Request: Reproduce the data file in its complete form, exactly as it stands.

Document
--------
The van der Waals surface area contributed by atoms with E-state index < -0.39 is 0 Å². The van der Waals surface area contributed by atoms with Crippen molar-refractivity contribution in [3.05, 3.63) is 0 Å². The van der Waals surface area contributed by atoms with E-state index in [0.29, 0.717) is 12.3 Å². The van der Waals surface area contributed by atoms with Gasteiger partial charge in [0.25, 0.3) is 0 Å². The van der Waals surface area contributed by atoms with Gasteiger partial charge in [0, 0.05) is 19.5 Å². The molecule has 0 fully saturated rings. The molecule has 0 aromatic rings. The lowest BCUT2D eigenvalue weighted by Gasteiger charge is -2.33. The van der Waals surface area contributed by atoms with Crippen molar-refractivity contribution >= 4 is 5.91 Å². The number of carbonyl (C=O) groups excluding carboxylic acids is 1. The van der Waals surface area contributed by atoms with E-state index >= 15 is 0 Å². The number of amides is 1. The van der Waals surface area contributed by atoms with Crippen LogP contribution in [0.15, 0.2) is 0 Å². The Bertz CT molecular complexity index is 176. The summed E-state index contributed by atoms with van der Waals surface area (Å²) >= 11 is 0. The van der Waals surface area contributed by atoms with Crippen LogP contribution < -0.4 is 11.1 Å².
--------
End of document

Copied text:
The van der Waals surface area contributed by atoms with E-state index < -0.39 is 0 Å². The van der Waals surface area contributed by atoms with Crippen molar-refractivity contribution in [3.05, 3.63) is 0 Å². The van der Waals surface area contributed by atoms with E-state index in [0.29, 0.717) is 12.3 Å². The van der Waals surface area contributed by atoms with Gasteiger partial charge in [0.25, 0.3) is 0 Å². The van der Waals surface area contributed by atoms with Gasteiger partial charge in [0, 0.05) is 19.5 Å². The molecule has 0 fully saturated rings. The molecule has 0 aromatic rings. The lowest BCUT2D eigenvalue weighted by Gasteiger charge is -2.33. The van der Waals surface area contributed by atoms with Crippen molar-refractivity contribution >= 4 is 5.91 Å². The number of carbonyl (C=O) groups excluding carboxylic acids is 1. The van der Waals surface area contributed by atoms with E-state index >= 15 is 0 Å². The number of amides is 1. The van der Waals surface area contributed by atoms with Crippen LogP contribution in [0.15, 0.2) is 0 Å². The Bertz CT molecular complexity index is 176. The summed E-state index contributed by atoms with van der Waals surface area (Å²) >= 11 is 0. The van der Waals surface area contributed by atoms with Crippen LogP contribution < -0.4 is 11.1 Å².